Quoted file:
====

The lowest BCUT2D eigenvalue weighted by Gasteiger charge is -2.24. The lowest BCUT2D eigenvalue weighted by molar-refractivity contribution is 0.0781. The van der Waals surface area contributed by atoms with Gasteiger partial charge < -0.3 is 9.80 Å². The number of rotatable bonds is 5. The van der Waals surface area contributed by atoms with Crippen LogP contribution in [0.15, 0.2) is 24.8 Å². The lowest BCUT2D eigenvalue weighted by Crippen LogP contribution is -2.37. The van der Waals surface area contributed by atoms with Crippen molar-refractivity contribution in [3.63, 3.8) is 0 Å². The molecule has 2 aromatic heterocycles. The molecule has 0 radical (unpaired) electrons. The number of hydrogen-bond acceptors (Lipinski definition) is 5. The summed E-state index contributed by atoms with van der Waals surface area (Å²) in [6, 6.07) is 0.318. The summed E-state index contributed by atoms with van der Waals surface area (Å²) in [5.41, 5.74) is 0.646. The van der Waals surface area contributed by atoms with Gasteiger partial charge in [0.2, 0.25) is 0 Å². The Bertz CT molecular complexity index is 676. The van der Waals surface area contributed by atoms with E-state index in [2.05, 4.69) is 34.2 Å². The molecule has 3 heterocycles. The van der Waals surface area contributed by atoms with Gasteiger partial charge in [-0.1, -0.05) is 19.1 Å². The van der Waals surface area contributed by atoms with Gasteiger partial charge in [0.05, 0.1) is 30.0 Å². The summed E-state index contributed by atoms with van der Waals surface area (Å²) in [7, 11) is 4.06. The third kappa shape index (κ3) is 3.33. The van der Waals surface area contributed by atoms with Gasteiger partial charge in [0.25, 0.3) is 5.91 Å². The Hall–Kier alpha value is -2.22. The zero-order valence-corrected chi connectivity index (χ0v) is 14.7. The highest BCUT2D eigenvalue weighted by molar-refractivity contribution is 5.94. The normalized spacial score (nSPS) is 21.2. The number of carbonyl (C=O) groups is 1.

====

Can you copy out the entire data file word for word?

The lowest BCUT2D eigenvalue weighted by Gasteiger charge is -2.24. The lowest BCUT2D eigenvalue weighted by molar-refractivity contribution is 0.0781. The van der Waals surface area contributed by atoms with Gasteiger partial charge < -0.3 is 9.80 Å². The number of rotatable bonds is 5. The van der Waals surface area contributed by atoms with Crippen LogP contribution in [0.15, 0.2) is 24.8 Å². The lowest BCUT2D eigenvalue weighted by Crippen LogP contribution is -2.37. The van der Waals surface area contributed by atoms with Crippen molar-refractivity contribution in [3.63, 3.8) is 0 Å². The molecule has 2 aromatic heterocycles. The molecule has 0 radical (unpaired) electrons. The number of hydrogen-bond acceptors (Lipinski definition) is 5. The summed E-state index contributed by atoms with van der Waals surface area (Å²) in [6, 6.07) is 0.318. The summed E-state index contributed by atoms with van der Waals surface area (Å²) in [5.41, 5.74) is 0.646. The van der Waals surface area contributed by atoms with Gasteiger partial charge in [0.2, 0.25) is 0 Å². The Bertz CT molecular complexity index is 676. The van der Waals surface area contributed by atoms with E-state index in [2.05, 4.69) is 34.2 Å². The molecule has 3 heterocycles. The van der Waals surface area contributed by atoms with Gasteiger partial charge in [-0.1, -0.05) is 19.1 Å². The van der Waals surface area contributed by atoms with Gasteiger partial charge in [0.05, 0.1) is 30.0 Å². The summed E-state index contributed by atoms with van der Waals surface area (Å²) in [7, 11) is 4.06. The third kappa shape index (κ3) is 3.33. The van der Waals surface area contributed by atoms with Gasteiger partial charge in [0.25, 0.3) is 5.91 Å². The Hall–Kier alpha value is -2.22. The zero-order valence-corrected chi connectivity index (χ0v) is 14.7. The highest BCUT2D eigenvalue weighted by molar-refractivity contribution is 5.94. The normalized spacial score (nSPS) is 21.2. The number of carbonyl (C=O) groups is 1.